On Thursday, Verizon will begin selling the long-awaited – and highly-lauded – Droid X, the newest phone in Motorola's popular Droid line. The Droid X is a powerhouse: It runs Google's Android 2.1 operating system, and ships with an 8 megapixel camera and a huge HD display. David Pogue of the New York Times has even gone so far as to call the Droid X a "speed rocket... It’s impossible to overstate how satisfying it is to use a snappy, responsive gadget."
But let's face it, folks: The Droid X is also launching at the perfect time. As we reported yesterday, HTC, the Taiwanese company that produces the Sprint EVO 4G, has struggled to keep up with consumer demand. Meanwhile, another Droid X competitor, the iPhone 4, has been hit with major reception and "death grip" related complaints. There's even talk of an iPhone 4 recall. (Although we're not totally sold.)
Verizon knows where it stands. It has flooded the market with Droid X promos and purchased at least one full-page advertisement in the New York Times, slamming the iPhone 4. The Droid X, the ad reads, in a clear wink to iPhone 4 death grip, "comes with a double antenna design. The kind that allows you to hold the phone any way you like and use it just about anywhere to make crystal clear calls."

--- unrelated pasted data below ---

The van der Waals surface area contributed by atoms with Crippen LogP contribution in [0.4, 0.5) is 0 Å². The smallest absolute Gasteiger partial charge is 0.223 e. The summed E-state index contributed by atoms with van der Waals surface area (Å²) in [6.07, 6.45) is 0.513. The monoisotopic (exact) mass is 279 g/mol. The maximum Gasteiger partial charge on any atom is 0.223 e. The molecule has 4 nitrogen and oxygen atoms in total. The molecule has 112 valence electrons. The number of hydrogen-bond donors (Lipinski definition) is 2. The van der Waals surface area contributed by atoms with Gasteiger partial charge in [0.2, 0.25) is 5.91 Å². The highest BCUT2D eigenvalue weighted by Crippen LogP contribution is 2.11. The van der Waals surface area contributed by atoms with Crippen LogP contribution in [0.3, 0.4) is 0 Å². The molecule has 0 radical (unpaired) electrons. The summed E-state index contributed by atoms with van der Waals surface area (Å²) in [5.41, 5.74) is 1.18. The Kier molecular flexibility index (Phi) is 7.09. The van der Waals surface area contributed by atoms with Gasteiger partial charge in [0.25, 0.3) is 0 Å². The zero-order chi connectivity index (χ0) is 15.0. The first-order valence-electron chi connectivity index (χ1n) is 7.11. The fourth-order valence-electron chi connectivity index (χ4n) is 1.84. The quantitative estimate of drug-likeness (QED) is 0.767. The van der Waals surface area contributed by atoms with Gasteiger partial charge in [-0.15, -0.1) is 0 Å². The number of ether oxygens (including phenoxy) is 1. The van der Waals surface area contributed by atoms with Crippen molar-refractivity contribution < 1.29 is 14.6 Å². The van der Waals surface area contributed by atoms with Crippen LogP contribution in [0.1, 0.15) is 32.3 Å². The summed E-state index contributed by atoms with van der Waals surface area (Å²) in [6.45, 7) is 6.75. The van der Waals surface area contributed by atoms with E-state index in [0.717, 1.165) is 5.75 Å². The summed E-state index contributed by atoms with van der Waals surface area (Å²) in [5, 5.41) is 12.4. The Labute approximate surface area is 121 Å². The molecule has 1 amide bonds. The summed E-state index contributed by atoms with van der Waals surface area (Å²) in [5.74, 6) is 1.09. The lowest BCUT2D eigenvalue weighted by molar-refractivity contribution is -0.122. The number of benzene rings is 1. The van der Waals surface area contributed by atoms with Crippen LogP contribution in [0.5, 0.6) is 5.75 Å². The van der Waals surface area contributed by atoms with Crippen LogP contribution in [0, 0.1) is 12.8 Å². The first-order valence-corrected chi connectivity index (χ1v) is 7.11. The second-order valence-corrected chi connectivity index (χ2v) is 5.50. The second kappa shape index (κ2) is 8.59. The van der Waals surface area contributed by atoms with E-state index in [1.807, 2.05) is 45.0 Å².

Zeus Kerravala, an analyst at Yankee Group, told Computerworld this week that Verizon is aiming the adverts for the Droid X at "a younger audience, a bit edgier, even a bit rebellious...clearly not the BlackBerry crowd." This was the case, of course, even for the original Motorola Droid, which was positioned by Verizon as "stealth tech" – a sleek, heavy-duty challenger to the Apple iPhone 4.
Still, if havoc continues to swirl around the iPhone 4, the Droid X won't just have appeal for the younger users. It'll have appeal for everyone.